Moar events!

Unique monthly events were quickly augmented with various weekly sessions and other semi-regular events. We started running movie meetups, birthday events, discussion groups, parties and adventures where we would go out and visit places of interest. We launched additional groups in new locations around London, the UK and ultimately internationally. By 2017, Deviant Robot had two groups in London and groups in Leeds, Cambridge; Berlin, Germany and Melbourn, Australia.

There was a sense that this was the start of something special; it was an exciting time. It worked, but unfortunately, it didn't scale.


A consequence of the increased number of events was that no particular event felt special in the way that it once had. The community would make special effort to attend monthly events, and the air of excitement around them was palpable. The events now felt routine. Missing an event no longer felt like a big deal as there would be another in a few days, and soon missing the odd one or two led to missing a few and perhaps losing interest altogether.

As we ran an increasing number of events and groups, the quality also suffered. Some of the magic was lost at scale and it wasn't just the community that felt the loss of momentum that came with it. Running these kinds of events takes significant effort, drive and commitment from the team and fatigue was setting in.

Exporting the culture to new groups; groups with different dynamics and personalities at the helm was almost impossible. The sense of what it meant to be a Deviant Robot group was unclear. The concept of being a member of Deviant Robot was ambiguous. There was no unifying component of the project; no shared connective tissue that meant that the various parts were not separate and independent entities.

For me personally, it felt that I was funding and supporting several independent groups and communities that did not understand my aspiration. From the perspective of a community member, this was of course not a problem. Whatever parts of the community you engaged with were all you were really interested in. Anything that confused or disrupted that community would likely feel like a bad thing. In short, the community had little reason to care about, or even notice the problems that were important to me as the project owner. In fact, they had every reason to resist the things I was trying to do.

Growth also put a lot of pressure on the team; all volunteers freely giving up their time to run and organise events. Key team members dropped out, often because of a change in life priorities; but also sometimes out of frustration that the project was not reaching their vision of success. The shear number of events we were supporting; as well as myriad attempts to implement policies to unite the communities meant that being a team member was feeling a lot less fun. Lots of online meetings resulted in frustration. The team members reflected the feelings of the community. There was a loss of interest in the wider ambition because it was coming at the expense of what they had once enjoyed about the project. With resources spread thin, pressure on individuals grew, and further team members began dropping out.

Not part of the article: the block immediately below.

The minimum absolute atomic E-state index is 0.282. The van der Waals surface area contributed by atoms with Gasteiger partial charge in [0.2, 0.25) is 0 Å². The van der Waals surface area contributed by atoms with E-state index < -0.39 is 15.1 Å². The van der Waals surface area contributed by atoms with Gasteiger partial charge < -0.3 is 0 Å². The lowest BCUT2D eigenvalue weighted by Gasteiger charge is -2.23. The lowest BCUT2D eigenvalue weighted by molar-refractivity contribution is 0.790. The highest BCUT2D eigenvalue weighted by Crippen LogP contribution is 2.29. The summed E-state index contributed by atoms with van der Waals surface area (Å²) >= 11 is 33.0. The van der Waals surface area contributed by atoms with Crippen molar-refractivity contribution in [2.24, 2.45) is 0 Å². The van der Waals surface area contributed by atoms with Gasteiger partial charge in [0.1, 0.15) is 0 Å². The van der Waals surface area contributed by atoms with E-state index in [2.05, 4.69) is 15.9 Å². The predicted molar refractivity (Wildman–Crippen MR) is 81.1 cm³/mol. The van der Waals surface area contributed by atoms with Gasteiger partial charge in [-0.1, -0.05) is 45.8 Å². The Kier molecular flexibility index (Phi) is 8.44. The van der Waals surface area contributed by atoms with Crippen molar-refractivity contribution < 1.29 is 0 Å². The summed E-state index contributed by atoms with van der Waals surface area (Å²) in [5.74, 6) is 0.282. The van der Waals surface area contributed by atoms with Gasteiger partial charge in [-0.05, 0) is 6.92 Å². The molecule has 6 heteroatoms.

Apathy, Ego and pride

Apathy. I felt I was the only one battling against apathy. Apathy is death for a project like this; relying, as it did, on the support of a community and a team of volunteers. Not only did I feel I was the only one trying to hold back the tide of apathy, but that as the project owner I felt it was solely my responsibility. As apathy grew, I felt I was failing; letting the community, the team, and the project down. I was destroying the hard work everyone had put in. Worse still the more I tried to take control of the situation, and prevent the fractures from forming, the more I only seemed to make it worse. When the project was a success, I saw it as a success of the community and the team; however I alone was solely accountable for any and all failure of the project. If I had been a better project lead, if I had made smarter decisions or communicated more effectively, it would have worked. Everyone would have been happy, and the project would be a success. Or so I thought.

Running the project wasn't fun, but everyone assumed that I must be getting something out of it. Perhaps it was ego, or all part of a master plan? Perhaps I was simply manipulating people for my own ends? I wasn't. I didn't know what I was doing; accept mostly letting people down.

The constant battles with the team and community, the arguments with friends, the concern, stress and pressure took its toll over the years. I didn't want to give up; didn't want to admit defeat; but I could no longer tell if it was fear, pride or a belief in the project that was keeping me going.

The rise of table top

With limited team support, there was an increasing reliance on tabletop gaming to entertain our attendees. What once was just a tool for social interaction had become the focus of the events. A low effort way of entertaining a large group of people. The more challenging components of the events, such as the large group games and discussions, were quietly dropped as there were few people willing or able to run them. The team's organisation and commitment to engage with people suffered. As team member numbers became increasingly unreliable, trusted community members ran the games, but eventually they were run by anyone who wanted to.